Appellate Judge James A. Stewart's celebrity stick figures only work for Roger Moore and Val Kilmer.
"He seemed to be able to capture, just something with very few strokes
of his pencil, the essence of the scene before him."
Henri Marie Raymond de Toulouse-Lautrec-Monfa only made it to his thirties, with syphilis and alcoholism cited as the reasons for his early demise. Although he lived a life so short that he could have spent it just introducing himself with his full name, Toulouse-Lautrec devoted that time to capturing Montmartre, the Paris nightlife district, in his art.
Toulouse-Lautrec devotes its short 50 minutes to capturing Toulouse-Lautrec. While the documentary could easily be longer, it uses that time well. It starts with a brief overview of Toulouse-Lautrec's life, and then turns things over to the experts, who point out the themes of his art and show plenty of examples.
That art, which includes posters done for nightclubs such as the Moulin Rouge, captures performers such as Yvette Guilbert, Jane Avril (seen in an illustration on the DVD cover), comedian Caudieux, and La Goulue. There's also a series of lithographs Toulouse-Lautrec did of brothel life, and art influenced by Japanese styles, such as a poster he did for Divon Japonais, a popular Paris club.
The documentary for British television is simple and straightforward, with a little too much of the talking heads, but there are some nice touches. These include 1889 Paris exhibition footage, film of dancer Loïe Fuller that lets viewers see how her movements were transformed into pencil sketches, and a contemporary demonstration of making lithographs, using the same process Toulouse-Lautrec used.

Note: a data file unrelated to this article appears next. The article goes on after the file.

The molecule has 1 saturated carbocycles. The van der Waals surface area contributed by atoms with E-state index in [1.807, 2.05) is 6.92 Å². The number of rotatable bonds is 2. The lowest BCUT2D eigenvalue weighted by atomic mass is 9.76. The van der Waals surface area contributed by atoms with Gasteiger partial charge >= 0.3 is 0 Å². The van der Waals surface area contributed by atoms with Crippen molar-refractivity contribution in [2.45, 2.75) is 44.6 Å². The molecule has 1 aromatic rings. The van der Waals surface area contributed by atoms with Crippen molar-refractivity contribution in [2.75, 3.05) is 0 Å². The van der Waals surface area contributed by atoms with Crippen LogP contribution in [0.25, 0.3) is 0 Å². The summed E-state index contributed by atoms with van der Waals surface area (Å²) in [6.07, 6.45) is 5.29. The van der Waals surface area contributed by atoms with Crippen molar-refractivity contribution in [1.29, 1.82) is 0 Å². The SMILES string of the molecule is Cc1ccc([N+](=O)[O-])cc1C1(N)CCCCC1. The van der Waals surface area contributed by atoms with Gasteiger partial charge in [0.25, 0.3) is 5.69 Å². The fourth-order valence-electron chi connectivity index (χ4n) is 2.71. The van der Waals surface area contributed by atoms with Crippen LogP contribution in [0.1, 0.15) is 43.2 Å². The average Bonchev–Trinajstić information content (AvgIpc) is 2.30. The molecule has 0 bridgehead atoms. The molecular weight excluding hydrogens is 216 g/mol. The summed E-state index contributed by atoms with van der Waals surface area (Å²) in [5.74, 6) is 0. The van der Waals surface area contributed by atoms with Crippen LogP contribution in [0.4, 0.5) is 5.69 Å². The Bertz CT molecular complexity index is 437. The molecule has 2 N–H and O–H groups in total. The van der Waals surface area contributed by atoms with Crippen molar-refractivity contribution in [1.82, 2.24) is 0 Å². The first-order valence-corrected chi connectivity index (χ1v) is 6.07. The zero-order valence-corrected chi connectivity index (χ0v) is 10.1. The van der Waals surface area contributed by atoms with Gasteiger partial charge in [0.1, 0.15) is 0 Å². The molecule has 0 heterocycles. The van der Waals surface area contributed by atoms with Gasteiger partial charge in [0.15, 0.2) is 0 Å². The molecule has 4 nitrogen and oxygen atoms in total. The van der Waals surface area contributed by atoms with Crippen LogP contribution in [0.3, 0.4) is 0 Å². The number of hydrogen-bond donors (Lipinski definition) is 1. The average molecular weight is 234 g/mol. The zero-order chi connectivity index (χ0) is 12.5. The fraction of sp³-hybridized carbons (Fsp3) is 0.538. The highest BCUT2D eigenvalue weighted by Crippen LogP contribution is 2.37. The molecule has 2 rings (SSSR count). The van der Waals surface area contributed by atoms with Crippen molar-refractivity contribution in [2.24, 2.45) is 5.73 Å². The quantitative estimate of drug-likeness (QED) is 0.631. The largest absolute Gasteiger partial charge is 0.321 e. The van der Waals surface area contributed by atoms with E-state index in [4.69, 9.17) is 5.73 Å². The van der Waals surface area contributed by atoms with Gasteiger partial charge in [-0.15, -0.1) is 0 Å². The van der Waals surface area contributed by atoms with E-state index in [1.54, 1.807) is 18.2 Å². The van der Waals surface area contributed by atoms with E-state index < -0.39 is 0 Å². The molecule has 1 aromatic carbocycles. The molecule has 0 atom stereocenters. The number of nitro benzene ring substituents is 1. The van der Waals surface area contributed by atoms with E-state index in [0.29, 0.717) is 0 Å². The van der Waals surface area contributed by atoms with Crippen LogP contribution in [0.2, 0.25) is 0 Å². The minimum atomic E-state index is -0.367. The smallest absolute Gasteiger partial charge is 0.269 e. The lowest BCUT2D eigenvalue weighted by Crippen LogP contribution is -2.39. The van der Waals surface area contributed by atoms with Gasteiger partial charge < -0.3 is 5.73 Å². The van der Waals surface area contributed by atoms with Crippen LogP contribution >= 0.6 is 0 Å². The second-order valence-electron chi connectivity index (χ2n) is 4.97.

There's also a gallery of Toulouse-Lautrec's work and photos that back up points in the documentary. The gallery illustrations, which move in a slideshow, are numbered so you can see how much is yet to come, a nice touch. A booklet repeats the basics of Toulouse-Lautrec's life in English and German.
The sound and video are workmanlike, but with no problems. There's a choice of five languages in the audio, but only one language—French—in the subtitles.
It's a basic introduction to the artist, probably the equivalent of a freshman-level college lecture. If you need the language options, you would probably prefer that the use of those five languages were more consistent, but that's a small quibble if you're just looking for a general portrait of the artist and his work.
Not guilty. The case for Toulouse-Lautrec is presented well.
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Scales of Justice
Studio: Arthaus Musik
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